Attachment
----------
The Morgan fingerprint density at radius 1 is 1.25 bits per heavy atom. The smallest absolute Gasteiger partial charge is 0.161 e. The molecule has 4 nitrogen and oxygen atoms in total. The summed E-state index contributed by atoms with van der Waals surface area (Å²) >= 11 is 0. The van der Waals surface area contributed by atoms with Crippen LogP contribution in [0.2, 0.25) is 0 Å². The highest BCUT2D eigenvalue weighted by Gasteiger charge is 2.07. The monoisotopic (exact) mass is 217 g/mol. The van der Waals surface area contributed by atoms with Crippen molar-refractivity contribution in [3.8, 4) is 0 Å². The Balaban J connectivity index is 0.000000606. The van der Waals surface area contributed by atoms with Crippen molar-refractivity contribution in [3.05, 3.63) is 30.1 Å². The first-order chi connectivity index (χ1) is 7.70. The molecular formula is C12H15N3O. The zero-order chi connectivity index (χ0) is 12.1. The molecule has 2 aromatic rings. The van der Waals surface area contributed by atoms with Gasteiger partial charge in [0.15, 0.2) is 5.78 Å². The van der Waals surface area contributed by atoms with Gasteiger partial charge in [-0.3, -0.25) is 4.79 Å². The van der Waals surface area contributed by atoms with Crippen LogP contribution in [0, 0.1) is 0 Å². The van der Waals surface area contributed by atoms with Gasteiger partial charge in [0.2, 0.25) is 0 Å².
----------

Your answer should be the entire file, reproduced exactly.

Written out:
The Morgan fingerprint density at radius 1 is 1.25 bits per heavy atom. The smallest absolute Gasteiger partial charge is 0.161 e. The molecule has 4 nitrogen and oxygen atoms in total. The summed E-state index contributed by atoms with van der Waals surface area (Å²) >= 11 is 0. The van der Waals surface area contributed by atoms with Crippen LogP contribution in [0.2, 0.25) is 0 Å². The highest BCUT2D eigenvalue weighted by Gasteiger charge is 2.07. The monoisotopic (exact) mass is 217 g/mol. The van der Waals surface area contributed by atoms with Crippen molar-refractivity contribution in [3.8, 4) is 0 Å². The Balaban J connectivity index is 0.000000606. The van der Waals surface area contributed by atoms with Crippen molar-refractivity contribution in [3.05, 3.63) is 30.1 Å². The first-order chi connectivity index (χ1) is 7.70. The molecular formula is C12H15N3O. The zero-order chi connectivity index (χ0) is 12.1. The molecule has 2 aromatic rings. The van der Waals surface area contributed by atoms with Gasteiger partial charge in [0.15, 0.2) is 5.78 Å². The van der Waals surface area contributed by atoms with Gasteiger partial charge in [-0.3, -0.25) is 4.79 Å². The van der Waals surface area contributed by atoms with Crippen LogP contribution in [0, 0.1) is 0 Å². The van der Waals surface area contributed by atoms with Gasteiger partial charge in [0.2, 0.25) is 0 Å².